parallax background


June 12, 2020
June 14, 2020

Homily for Saturday of the 10th Week in Ordinary Time, Feast of St. Anthony of Padua, 13 June 2020, Mt 5:33-37

“Let your YES mean YES, and your NO mean NO,” says Jesus in today’s Gospel. Sometimes, however, the choice is not only between a YES and a NO. Have you ever experienced inviting someone and the answer is neither a YES nor a NO? Sometimes, the answer is “Titingnan ko.” (I will see.) or “Best effort.” (Meaning, I am not promising but I will try my best.) That’s at least closer to a yes, but not yet really a yes. (I sometimes do that myself, when my schedule is full, but I try to negotiate for an adjustment, and it’s not always possible.) The real problem is sometimes, people will not answer with a YES or a NO, but with KUWAN.
There is a cartoon character who has been created as a caricature of people who answer that way: SMURF. “I will smurf you when I smurf my smurf.” I have a feeling that the name was a intended to be the opposite of SMART—namely, those who are condemned to a life of indecisiveness. It is also a choice in itself. When you can neither say yes or no; when you cannot make a commitment, you make a decision to live a non-committal life.
There are many people who live their lives this way. They cannot make up their minds; usually, it is because they don’t want to displease anybody. They want to remain acceptable to everyone and they think they can achieve it by staying neutral. They don’t want to take sides; they stay in the middle of the road—which is actually the most dangerous side.
People like these don’t realize that if you don’t decide, others will decide for you. It means you have surrendered your will to the mindless herd that just flows with the tide.
The capacity to make a decision is something that gives us identity. It was the first lesson in discipleship that Elisha in our first reading had to learn from his master, the prophet Elijah. There was no way he could wear the cloak of his master and succeed him if he could not make up his mind.
What was he asking for, you might ask. The request to say goodbye is not really an unreasonable request, is it? But we get what it really means in the Gospel, where a man said to Jesus, “I will follow you, but first let me bury my father.” I used to react negatively to Jesus’ reply to the prospective disciple, “Leave the dead to bury the dead.” Until a Bible scholar explained it to me. What the man was really saying was, “Let me wait until my parents have died already. By then I would have made up my mind to follow you.” Meaning, his father was still alive. Sometimes, parents could also be a reason why some children cannot make up their minds about their life’s vocation and mission and live unhappy lives.
Some people say they cannot decide because they want to make sure they are not making a wrong decision. It sounds reasonable but not when it takes forever for the one making the decision. Part of the process of making the right decisions in life is precisely the experience of making wrong decisions sometimes and knowing the terrible consequences that go with them. The mistakes of the past hopefully make you more capable of making better decisions.
In Hebrew, the word DABAR can mean many things. It can refer to a thought, a speech, or an action or circumstance. But when it applies to God’s Word, it is the same. Meaning, God’s word is one; it is not fragmented. It also means we become truly Godlike ourselves when we learn to be persons of ONE WORD: when we can reconcile thought with speech, and speech with action. In Spanish, they call it “PALABRA DE HONOR”. Or the singular word is “INTEGRIDAD”, which has also been Filipinized. Meaning, a person whose thought, speech and action are integrated, not fragmented.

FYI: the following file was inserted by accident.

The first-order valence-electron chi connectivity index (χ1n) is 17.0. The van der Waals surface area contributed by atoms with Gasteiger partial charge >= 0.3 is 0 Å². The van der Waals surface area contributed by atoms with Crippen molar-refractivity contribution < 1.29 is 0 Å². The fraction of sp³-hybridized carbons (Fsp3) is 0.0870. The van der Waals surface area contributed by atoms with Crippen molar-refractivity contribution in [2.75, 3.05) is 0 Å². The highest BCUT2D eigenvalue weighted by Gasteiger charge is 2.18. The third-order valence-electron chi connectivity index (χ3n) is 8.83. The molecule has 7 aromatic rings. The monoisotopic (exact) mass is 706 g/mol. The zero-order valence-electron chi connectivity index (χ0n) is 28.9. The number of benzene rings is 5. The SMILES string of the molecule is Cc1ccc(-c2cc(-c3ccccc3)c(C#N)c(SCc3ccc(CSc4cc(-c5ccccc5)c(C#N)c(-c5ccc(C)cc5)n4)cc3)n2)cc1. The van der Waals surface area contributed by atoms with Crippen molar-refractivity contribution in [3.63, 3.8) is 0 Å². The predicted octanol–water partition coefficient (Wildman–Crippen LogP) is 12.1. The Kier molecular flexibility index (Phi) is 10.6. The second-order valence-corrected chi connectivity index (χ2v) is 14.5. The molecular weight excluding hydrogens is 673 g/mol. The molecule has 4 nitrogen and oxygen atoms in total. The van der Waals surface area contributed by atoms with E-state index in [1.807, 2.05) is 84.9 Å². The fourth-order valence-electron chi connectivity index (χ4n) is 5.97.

The poem that comes to mind is Robert Frost’s THE ROAD NOT TAKEN. I was watching an interview of a literary critic recently on BBC commenting that this famous piece of poetry is very commonly misunderstood, perhaps because of it’s title. He said, it’s not about making an adventurous, untypical, or an unfamous decision. You have to go back to the final line that says, “And I took the road less traveled by, and that has made all the difference.” What made the difference? Not the road that he chose, but the fact that he made the decision. It’s not about the boldness to follow an unfamiliar path. It’s about the determination to make a choice.
Today we also celebrate the feast of Saint Anthony of Padua, a great preacher, a man, they say, who could command the attention of kings and paupers, of adults and children, of the educated and the uneducated. He is also famously called the PATRON OF THE LOST. No, not lost items; it’s a lot easier to find those. Rather, people who are lost. And among them, I would include people who are incapable of decision. Good decisions are those that are informed by experience, understanding, prayer and discernment, and made in conscience. Decisions made in conscience can never be sinful even when they can be wrong because the conscience is not well-informed. They are at least not made in bad will, but with a sincere desire to make a good decision.
In the Old Testament, there is story that illustrates our point in a metaphorical way. It is about what happened to the wife of Lot, the nephew of Abraham. Through Abraham’s intervention, God took pity on Lot’s family. They were guided by the angel to flee the town where they lived, which was about to be destroyed. The angel told them to run straight ahead to the mountains, and not look back. But Lot’s wife looked back. And what happened to her? She turned into a pillar of salt.
It is a value to look back in the sense of being grateful. But it is a disvalue to look back in the sense of getting stuck, of staying undecided, uncommitted.


Leave a Reply

error: The Storytellers\\\' Society Inc. website content is protected.